Ft. Hood Hero Cop 'Deeply Touched' by America's Prayers
In her first public statement, Kimberly Munley says she's "very concerned with the well-being and safety" of other rampage victims
While recovering from three gunshot wounds, Sgt. Kimberly Munley issued her first public statement Monday since the Fort Hood rampage, returning the gratitude that Americans have showered on her.
“Kimberly Munley and family would like to extend their thanks and appreciation for all of the thoughts and concerns surrounding Kim from around the nation,” reads the statement, issued through her hospital. “They are deeply touched by the outpouring of strength, thoughts and prayers that have been sent their way. At this time, the main concern for Kim’s family is her safe and rapid recovery.”
Munley, 34, underwent her second surgery at Metroplex Hospital in Killeen, Texas, and “is currently in good condition,” the statement says.
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“The family would also like to extend their heartfelt condolences to all those affected by the tragedy on Fort Hood,” adds the statement. “Mrs. Munley is very concerned with the well-being and safety of all involved and is hopeful that all injured will make a speedy recovery.”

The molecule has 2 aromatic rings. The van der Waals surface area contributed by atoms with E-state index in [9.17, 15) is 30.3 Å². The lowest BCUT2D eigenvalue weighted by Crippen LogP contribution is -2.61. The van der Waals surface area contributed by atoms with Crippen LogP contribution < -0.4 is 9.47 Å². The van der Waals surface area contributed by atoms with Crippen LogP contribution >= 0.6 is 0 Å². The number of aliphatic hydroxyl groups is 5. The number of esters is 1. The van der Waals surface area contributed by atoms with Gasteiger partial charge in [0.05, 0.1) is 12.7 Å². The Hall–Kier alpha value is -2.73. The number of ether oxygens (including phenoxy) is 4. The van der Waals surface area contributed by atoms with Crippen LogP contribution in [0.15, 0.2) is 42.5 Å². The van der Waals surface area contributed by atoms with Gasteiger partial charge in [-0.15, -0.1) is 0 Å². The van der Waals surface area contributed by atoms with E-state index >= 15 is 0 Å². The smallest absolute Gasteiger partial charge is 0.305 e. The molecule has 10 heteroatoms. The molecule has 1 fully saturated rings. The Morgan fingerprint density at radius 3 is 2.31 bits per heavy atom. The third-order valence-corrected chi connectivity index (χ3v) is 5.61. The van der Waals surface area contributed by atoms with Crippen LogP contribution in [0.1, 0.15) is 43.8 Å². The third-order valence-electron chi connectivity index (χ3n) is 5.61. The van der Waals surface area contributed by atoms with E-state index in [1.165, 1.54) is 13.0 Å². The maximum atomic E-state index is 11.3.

Cards and prayers can be sent via the hospital’s Web site.
On the day of the Ft. Hood shootings, Munley cut short a trip to a garage to have her car fixed when news of a gunman at the Texas Army base came over the radio. The veteran sergeant sped to the scene within five minutes of the first report, pulled out her handgun, and fired at alleged shooter Maj. Nidal Malik Hasan, who was finally incapacitated under the volley of bullets from Munley and her partner. She was shot twice in the leg and once in the wrist.
Munley, a member of the SWAT team for the civilian police department at Fort Hood, is a Tar Heel, graduating from high school in Wilmington, N.C., before becoming a cop in the beachside town of Wrightsville, N.C., despite her petite height of 5-feet 4-inches.
“She’s a ball of fire,” Munley’s onetime partner, Wrightsville, N.C., police inspector Shaun Appler tells The New York Times. “She’s a real good cop.”
She joined the Fort Hood civilian police force in January 2008, but is in the process of moving to North Carolina, where her husband, a Special Forces soldier, has been reassigned. The couple have two children.
Comfortable with firearms since she was a child, Munley had hobbies that reflected her upbringing in the South and her teenage years near the beach: She loved to hunt, as well as surf. Neighbors and friends describe her as honest, friendly and fearless – she once took down a burglar in her neighborhood.